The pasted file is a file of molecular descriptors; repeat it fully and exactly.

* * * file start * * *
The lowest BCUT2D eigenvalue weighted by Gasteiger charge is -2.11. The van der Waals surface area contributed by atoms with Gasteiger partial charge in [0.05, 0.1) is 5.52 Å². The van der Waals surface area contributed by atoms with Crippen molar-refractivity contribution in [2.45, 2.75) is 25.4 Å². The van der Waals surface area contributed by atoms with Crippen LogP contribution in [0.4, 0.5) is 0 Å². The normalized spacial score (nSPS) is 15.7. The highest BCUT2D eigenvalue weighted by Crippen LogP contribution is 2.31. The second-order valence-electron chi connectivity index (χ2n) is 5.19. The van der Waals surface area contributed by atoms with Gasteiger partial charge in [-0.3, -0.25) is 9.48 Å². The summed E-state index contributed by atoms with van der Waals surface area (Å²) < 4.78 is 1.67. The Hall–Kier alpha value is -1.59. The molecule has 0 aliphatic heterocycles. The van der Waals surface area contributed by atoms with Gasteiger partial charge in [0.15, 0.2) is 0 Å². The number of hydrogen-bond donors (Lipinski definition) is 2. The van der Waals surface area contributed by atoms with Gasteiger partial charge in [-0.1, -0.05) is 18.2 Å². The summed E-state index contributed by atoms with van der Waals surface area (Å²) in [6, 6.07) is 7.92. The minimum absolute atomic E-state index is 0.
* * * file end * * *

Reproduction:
The lowest BCUT2D eigenvalue weighted by Gasteiger charge is -2.11. The van der Waals surface area contributed by atoms with Gasteiger partial charge in [0.05, 0.1) is 5.52 Å². The van der Waals surface area contributed by atoms with Crippen molar-refractivity contribution in [2.45, 2.75) is 25.4 Å². The van der Waals surface area contributed by atoms with Crippen LogP contribution in [0.4, 0.5) is 0 Å². The normalized spacial score (nSPS) is 15.7. The highest BCUT2D eigenvalue weighted by Crippen LogP contribution is 2.31. The second-order valence-electron chi connectivity index (χ2n) is 5.19. The van der Waals surface area contributed by atoms with Gasteiger partial charge in [-0.3, -0.25) is 9.48 Å². The summed E-state index contributed by atoms with van der Waals surface area (Å²) < 4.78 is 1.67. The Hall–Kier alpha value is -1.59. The molecule has 0 aliphatic heterocycles. The van der Waals surface area contributed by atoms with Gasteiger partial charge in [0.15, 0.2) is 0 Å². The number of hydrogen-bond donors (Lipinski definition) is 2. The van der Waals surface area contributed by atoms with Gasteiger partial charge in [-0.1, -0.05) is 18.2 Å². The summed E-state index contributed by atoms with van der Waals surface area (Å²) in [6, 6.07) is 7.92. The minimum absolute atomic E-state index is 0.